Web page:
Job opportunities at a typical prison camp are limited, consisting mostly of orderly, food-service and maintenance work.  Many white-collar criminals prefer prisons on military bases because they tend to offer more diverse jobs, such as warehousing and clerical, Marhefka said.  Some prisoners are able to do jobs like tutoring or substance abuse work.

Safety shouldn't be a concern.  "The only blood he's going to see in a federal prison camp is if he cuts himself shaving," Webster said.  "Altercations are more pushing and shoving, like in a schoolyard.  He won't be assaulted, he won't be raped.  None of those conditions occur in a federal prison camp."

If, however, Nacchio gets sent to a low- or medium-security prison, the possibility of violence will go up.

Life in a federal prison camp Minimum security

  Toughest adjustment for former executives:  Loss of control, boredom; highly regimented days with meals beginning at 6 a.m.

  Sleeping arrangements:  Dormitory or barrack-style rather than cells with bars

  Security:  Little or no fencing

  Phone calls:  300-minute limit a month; calls monitored, limited to 15 minutes each

  Visitation:  Friday afternoons and evenings, weekends until midafternoon

  Internet access:  Not available; a few prison pilot programs offer limited e-mail access.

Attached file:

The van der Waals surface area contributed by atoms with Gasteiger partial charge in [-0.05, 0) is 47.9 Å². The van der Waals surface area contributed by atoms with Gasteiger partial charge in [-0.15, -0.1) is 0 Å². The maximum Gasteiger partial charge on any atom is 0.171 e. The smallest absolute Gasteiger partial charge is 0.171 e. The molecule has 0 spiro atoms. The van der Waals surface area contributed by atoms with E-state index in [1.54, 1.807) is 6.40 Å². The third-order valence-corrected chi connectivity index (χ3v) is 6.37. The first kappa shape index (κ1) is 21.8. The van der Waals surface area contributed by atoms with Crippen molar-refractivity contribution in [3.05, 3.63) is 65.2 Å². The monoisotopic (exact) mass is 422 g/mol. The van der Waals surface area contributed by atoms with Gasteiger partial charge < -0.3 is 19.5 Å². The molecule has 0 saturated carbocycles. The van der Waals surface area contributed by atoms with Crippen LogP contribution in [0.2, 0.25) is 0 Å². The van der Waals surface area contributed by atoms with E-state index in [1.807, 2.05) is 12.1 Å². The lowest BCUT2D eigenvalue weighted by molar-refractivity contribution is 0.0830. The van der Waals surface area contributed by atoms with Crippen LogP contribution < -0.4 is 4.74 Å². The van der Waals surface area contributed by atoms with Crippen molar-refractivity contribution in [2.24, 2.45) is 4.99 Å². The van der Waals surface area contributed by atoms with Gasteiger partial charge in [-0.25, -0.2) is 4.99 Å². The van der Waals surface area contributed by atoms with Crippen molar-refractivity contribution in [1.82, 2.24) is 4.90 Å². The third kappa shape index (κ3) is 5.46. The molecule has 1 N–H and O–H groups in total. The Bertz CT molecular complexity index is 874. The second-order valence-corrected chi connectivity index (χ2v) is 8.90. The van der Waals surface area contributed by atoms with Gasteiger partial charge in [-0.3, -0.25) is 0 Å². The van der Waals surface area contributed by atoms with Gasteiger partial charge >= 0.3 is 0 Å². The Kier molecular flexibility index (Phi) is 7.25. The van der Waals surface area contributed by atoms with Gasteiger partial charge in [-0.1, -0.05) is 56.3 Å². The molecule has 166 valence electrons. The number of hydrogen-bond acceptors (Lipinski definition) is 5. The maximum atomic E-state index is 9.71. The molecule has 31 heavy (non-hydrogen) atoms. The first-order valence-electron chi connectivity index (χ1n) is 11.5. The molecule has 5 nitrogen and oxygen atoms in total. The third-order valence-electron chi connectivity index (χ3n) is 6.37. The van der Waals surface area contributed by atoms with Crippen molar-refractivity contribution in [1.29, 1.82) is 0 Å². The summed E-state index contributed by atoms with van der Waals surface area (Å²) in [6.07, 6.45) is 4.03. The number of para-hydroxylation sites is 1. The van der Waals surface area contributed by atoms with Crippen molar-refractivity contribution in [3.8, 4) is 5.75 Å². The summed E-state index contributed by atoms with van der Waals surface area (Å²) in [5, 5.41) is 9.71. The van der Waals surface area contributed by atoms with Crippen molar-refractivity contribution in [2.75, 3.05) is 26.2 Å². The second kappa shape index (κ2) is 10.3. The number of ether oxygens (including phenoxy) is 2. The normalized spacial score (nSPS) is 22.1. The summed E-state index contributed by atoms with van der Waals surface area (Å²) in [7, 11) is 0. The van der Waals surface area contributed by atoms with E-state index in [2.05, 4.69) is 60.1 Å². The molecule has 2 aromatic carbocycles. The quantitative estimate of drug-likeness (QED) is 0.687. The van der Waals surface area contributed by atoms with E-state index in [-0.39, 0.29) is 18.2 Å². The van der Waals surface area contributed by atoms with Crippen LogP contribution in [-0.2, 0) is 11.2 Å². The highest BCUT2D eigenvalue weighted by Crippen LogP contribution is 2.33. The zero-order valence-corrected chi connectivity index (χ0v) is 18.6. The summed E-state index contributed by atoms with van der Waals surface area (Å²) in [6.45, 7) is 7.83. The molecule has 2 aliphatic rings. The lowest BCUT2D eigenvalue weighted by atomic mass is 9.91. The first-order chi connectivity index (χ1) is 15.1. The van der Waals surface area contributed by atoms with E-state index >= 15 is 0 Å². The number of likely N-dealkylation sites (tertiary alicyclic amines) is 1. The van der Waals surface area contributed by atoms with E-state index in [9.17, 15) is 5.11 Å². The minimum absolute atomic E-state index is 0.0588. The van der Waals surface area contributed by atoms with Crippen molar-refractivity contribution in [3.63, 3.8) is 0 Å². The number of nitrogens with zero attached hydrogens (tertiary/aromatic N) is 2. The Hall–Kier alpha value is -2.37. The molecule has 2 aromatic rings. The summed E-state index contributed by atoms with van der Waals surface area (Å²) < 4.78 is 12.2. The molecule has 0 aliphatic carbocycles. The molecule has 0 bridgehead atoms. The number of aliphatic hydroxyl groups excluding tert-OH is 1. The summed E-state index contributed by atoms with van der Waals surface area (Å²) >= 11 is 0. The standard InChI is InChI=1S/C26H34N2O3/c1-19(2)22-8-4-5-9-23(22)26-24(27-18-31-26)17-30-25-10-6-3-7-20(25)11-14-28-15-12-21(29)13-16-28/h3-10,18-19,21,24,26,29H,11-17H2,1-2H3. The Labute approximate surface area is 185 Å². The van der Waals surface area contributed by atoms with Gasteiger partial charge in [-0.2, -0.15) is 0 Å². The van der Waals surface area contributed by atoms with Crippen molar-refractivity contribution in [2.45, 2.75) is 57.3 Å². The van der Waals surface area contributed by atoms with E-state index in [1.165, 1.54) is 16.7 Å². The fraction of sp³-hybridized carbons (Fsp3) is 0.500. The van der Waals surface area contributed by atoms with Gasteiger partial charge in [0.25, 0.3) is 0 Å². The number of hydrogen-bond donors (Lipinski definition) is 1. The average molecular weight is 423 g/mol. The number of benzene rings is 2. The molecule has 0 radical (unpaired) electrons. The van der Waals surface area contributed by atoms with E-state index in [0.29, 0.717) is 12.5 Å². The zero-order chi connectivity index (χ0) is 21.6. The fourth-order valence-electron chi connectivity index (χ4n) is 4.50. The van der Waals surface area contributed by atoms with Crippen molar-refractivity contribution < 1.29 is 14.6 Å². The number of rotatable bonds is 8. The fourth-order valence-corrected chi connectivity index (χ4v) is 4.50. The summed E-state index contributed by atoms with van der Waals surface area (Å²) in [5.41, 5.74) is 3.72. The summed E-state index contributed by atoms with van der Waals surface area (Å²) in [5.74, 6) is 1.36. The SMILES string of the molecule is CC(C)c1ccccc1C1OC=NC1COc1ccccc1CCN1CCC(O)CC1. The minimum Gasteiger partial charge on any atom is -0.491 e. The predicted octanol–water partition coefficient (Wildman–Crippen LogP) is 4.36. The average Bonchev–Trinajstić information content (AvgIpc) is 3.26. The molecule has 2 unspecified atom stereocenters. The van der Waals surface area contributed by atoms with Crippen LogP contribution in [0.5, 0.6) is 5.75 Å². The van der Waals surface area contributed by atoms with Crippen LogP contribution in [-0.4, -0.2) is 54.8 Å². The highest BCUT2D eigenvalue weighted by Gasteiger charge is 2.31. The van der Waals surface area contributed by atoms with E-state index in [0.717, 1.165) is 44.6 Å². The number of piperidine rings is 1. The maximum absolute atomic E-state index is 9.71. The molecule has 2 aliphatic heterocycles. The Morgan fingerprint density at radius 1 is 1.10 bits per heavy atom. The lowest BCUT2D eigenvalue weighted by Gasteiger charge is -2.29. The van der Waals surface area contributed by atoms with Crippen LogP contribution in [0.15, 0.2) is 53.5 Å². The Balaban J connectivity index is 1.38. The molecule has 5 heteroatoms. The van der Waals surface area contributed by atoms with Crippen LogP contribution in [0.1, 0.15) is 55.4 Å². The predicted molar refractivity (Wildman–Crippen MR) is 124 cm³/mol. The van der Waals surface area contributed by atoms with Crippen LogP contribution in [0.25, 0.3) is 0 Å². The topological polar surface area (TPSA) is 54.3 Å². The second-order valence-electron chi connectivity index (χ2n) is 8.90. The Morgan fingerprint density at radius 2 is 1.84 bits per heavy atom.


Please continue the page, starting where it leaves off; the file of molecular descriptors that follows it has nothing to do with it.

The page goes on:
TV:  Yes

  Books:  Well-stocked libraries at most prisons;  books can be shipped in from publishing companies, families.

  Jobs:  Not much variety -- orderly, food service, maintenance;  some prisons have more options, such as warehousing, clerical jobs, tutoring;  pay rates 12 to 40 cents an hour.

  Danger:  Schoolyard-type skirmishes possible, but violent attacks or sexual assaults as likely as in a corporate office environment.

  Personal items:  Deodorant, toothpaste, underwear, etc., can be purchased at prison store; can buy a radio with headset (but no iPod); limited spending of $290 a month

  Money:  Family can wire money

Sources: Federal Prison Consultants, National Prison Consultants

'Best' places to serve time in federal prison

Minimum security facilities, known as federal prison camps, are usually best suited for disgraced CEOs and other white-collar criminals.  In theory, inmates in these camps show no risk of violence or escape.  Both shoe-mogul Steven Madden and Martha Stewart are FPC alums.  Prison camps have a relatively low staff-to-inmate ratio, dormitory-style accommodations and little to no fencing.  Some minimum security facilities stand on their own, but many are satellite facilities adjacent to larger and more secure institutions, particularly low-security federal correctional institutions.